Yesterday I was making my rabbinical rounds around the area; visiting various businessmen, chatting with them and offering them the opportunity to put on tefillin with maybe a short Torah thought thrown in for their trouble.

One of my regular stops has always impressed with the cheerful attitude of the owner and the atmosphere of industry that is always buzzing around the joint. Here was a place, I used to think, with a well thought-out business model, led by an entrepreneur with vision, working to his plan, and rightly enjoying his much-deserved success.

A major customer had gone bankrupt overnight and left him with warehouses of overstockYesterday was a shock: Instead of the usual sight of workers cheerfully gossiping as they packed the product, instead of well-lit administration offices throbbing with paper-pushing and phone-orders, the place was like a ghost town. A couple of desultory menials listlessly sealing a half-empty container, lights dimmed all over the place, a skeleton crew of secretarial staff filing their nails; light years from what I have come to expect.

In all this frenetic hive of inaction, one exception stood out like the beacon of light which shone from his office: the owner; shirt sleeves way up his biceps, piles of papers sliding around the desk and a phone welded to his ear.

His face lit up in the usual manner at my tentative tap on his door. He eagerly stood to wrap the straps, all the while chitchatting with me as if nothing at all was amiss. I was almost afraid to ask, but couldn't contain my curiosity.

Turns out a major customer had gone bankrupt overnight; left him with a huge unpaid back-order and warehouses of overstock.

Though I tried to summon some platitudes of comfort, he was having nothing of it. "I started off with nothing," he declared, "G‑d blessed me till now, and this is just a temporary setback. Gives me the opportunity to try some other products, take the company in a whole new direction."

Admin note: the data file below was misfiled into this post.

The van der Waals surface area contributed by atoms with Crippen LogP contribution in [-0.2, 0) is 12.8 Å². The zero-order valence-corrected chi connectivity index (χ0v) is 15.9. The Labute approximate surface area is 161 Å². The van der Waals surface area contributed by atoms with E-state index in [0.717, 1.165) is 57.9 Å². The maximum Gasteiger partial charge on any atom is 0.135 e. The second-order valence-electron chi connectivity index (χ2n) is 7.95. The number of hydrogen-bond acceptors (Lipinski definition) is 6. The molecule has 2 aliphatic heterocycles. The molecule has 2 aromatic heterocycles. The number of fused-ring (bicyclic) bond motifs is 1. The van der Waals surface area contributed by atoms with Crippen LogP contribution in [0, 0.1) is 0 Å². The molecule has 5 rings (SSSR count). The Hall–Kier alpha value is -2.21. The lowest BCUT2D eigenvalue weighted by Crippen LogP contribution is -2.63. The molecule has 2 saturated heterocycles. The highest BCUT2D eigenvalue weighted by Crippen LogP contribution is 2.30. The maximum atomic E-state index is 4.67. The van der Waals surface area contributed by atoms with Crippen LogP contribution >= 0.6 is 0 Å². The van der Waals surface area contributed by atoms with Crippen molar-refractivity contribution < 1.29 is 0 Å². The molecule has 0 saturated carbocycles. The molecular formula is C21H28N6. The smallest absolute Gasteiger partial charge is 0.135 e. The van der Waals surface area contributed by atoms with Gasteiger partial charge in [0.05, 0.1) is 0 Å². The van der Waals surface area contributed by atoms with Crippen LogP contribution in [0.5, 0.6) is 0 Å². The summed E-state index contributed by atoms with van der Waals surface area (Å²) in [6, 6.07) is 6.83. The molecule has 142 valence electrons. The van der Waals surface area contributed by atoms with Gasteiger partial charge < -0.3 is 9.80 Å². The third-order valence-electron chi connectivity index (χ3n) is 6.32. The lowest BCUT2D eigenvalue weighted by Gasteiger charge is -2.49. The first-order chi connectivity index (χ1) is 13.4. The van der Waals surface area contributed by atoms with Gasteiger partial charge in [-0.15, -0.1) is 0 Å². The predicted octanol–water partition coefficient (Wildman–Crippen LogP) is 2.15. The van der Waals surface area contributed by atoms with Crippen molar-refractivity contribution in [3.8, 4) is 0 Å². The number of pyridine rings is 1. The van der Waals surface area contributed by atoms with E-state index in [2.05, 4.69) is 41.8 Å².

I am in awe of his determination and focus. It reminds me of the explanation brought in the classic book of Tanya to the verse "For a righteous man may fall seven times, and yet he rises": Man is obliged to constantly reach for new heights. One who is static may not fall, but will definitely not rise. Even someone content to take finite, baby steps wouldn't abandon his former level before establishing a foothold on the next. Only someone who has the energy and imagination to attempt to fly needs to "fall," if only in comparison with his previous level.

Just as before attempting to jump, one bends one's knees; lowering oneself, if you will, in order to achieve maximum elevation on takeoff, so, too the temporary road-humps on our path through life are really G‑d's ramp, helping us shoot into the stratosphere.

If you aspire to mature you must first purge yourself of your previous levelIn spirituality, your finite previous self actually hinders your progress, and if you aspire to mature you must first purge yourself of your previous level. The same is true of life. My friend has faith that this setback is just the opportunity he needed to clear his mind from the small-stakes he was bidding for till now and a chance to focus on taking his rightful seat at a new table. And with that determination and attitude, how could he not succeed?

At this time of year our focus is on commemorating the national calamity that has been our lot over the two thousand odd years since the destruction of the Temple. We fast and pray in an effort to persuade G‑d to redeem us and build us a third, permanent, Temple. The setbacks we as a nation have suffered are not just some cosmic joke played out on us by an unfeeling, malicious Divinity; rather they have been the longest and greatest training run in history, forcing us to build up our stamina for the blastoff that lies ahead.

Only a people who have suffered as we have, can anticipate a payoff of the magnitude that we deserve. The vicissitudes of fate have toughened and tempered us, awakened us to look for new opportunities, and guaranteed us a future of redemption and happiness, beyond even our overloaded expectations.